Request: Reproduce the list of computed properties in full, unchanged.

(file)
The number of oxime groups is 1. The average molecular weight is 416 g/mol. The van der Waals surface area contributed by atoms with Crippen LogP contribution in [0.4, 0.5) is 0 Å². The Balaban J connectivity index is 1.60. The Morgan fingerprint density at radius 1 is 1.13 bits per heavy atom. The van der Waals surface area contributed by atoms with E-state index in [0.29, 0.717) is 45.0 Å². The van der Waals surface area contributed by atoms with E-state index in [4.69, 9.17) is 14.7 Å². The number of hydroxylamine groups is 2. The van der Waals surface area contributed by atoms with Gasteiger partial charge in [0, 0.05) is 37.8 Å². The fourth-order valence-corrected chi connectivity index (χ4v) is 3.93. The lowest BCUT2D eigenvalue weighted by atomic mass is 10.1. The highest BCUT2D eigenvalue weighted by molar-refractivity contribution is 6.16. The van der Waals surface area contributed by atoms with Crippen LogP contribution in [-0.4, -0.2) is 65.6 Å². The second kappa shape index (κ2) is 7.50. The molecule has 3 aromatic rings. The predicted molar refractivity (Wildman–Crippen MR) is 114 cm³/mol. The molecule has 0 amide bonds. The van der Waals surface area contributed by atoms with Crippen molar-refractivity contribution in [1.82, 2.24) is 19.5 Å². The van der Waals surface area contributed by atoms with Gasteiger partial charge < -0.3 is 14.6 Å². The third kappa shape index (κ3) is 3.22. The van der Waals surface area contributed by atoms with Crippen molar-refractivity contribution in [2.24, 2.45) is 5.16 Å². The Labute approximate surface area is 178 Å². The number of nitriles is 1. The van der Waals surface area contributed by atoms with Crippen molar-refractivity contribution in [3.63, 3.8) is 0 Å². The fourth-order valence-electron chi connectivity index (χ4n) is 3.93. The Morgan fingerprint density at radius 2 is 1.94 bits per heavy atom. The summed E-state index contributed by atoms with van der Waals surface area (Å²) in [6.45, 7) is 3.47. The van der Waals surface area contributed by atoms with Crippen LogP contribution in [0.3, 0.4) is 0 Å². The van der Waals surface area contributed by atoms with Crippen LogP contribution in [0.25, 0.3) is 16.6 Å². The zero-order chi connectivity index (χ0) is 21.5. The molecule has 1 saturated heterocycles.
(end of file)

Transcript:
The number of oxime groups is 1. The average molecular weight is 416 g/mol. The van der Waals surface area contributed by atoms with Crippen LogP contribution in [0.4, 0.5) is 0 Å². The Balaban J connectivity index is 1.60. The Morgan fingerprint density at radius 1 is 1.13 bits per heavy atom. The van der Waals surface area contributed by atoms with E-state index in [0.29, 0.717) is 45.0 Å². The van der Waals surface area contributed by atoms with E-state index in [4.69, 9.17) is 14.7 Å². The number of hydroxylamine groups is 2. The van der Waals surface area contributed by atoms with Gasteiger partial charge in [0, 0.05) is 37.8 Å². The fourth-order valence-corrected chi connectivity index (χ4v) is 3.93. The lowest BCUT2D eigenvalue weighted by atomic mass is 10.1. The highest BCUT2D eigenvalue weighted by molar-refractivity contribution is 6.16. The van der Waals surface area contributed by atoms with Crippen LogP contribution in [-0.4, -0.2) is 65.6 Å². The second kappa shape index (κ2) is 7.50. The molecule has 3 aromatic rings. The predicted molar refractivity (Wildman–Crippen MR) is 114 cm³/mol. The molecule has 0 amide bonds. The van der Waals surface area contributed by atoms with Crippen molar-refractivity contribution in [1.82, 2.24) is 19.5 Å². The van der Waals surface area contributed by atoms with Gasteiger partial charge < -0.3 is 14.6 Å². The third kappa shape index (κ3) is 3.22. The van der Waals surface area contributed by atoms with Crippen molar-refractivity contribution in [2.24, 2.45) is 5.16 Å². The Labute approximate surface area is 178 Å². The number of nitriles is 1. The van der Waals surface area contributed by atoms with Crippen molar-refractivity contribution in [3.63, 3.8) is 0 Å². The fourth-order valence-electron chi connectivity index (χ4n) is 3.93. The Morgan fingerprint density at radius 2 is 1.94 bits per heavy atom. The summed E-state index contributed by atoms with van der Waals surface area (Å²) in [6.45, 7) is 3.47. The van der Waals surface area contributed by atoms with Crippen LogP contribution in [0.3, 0.4) is 0 Å². The van der Waals surface area contributed by atoms with Crippen LogP contribution in [0.25, 0.3) is 16.6 Å². The zero-order chi connectivity index (χ0) is 21.5. The molecule has 1 saturated heterocycles.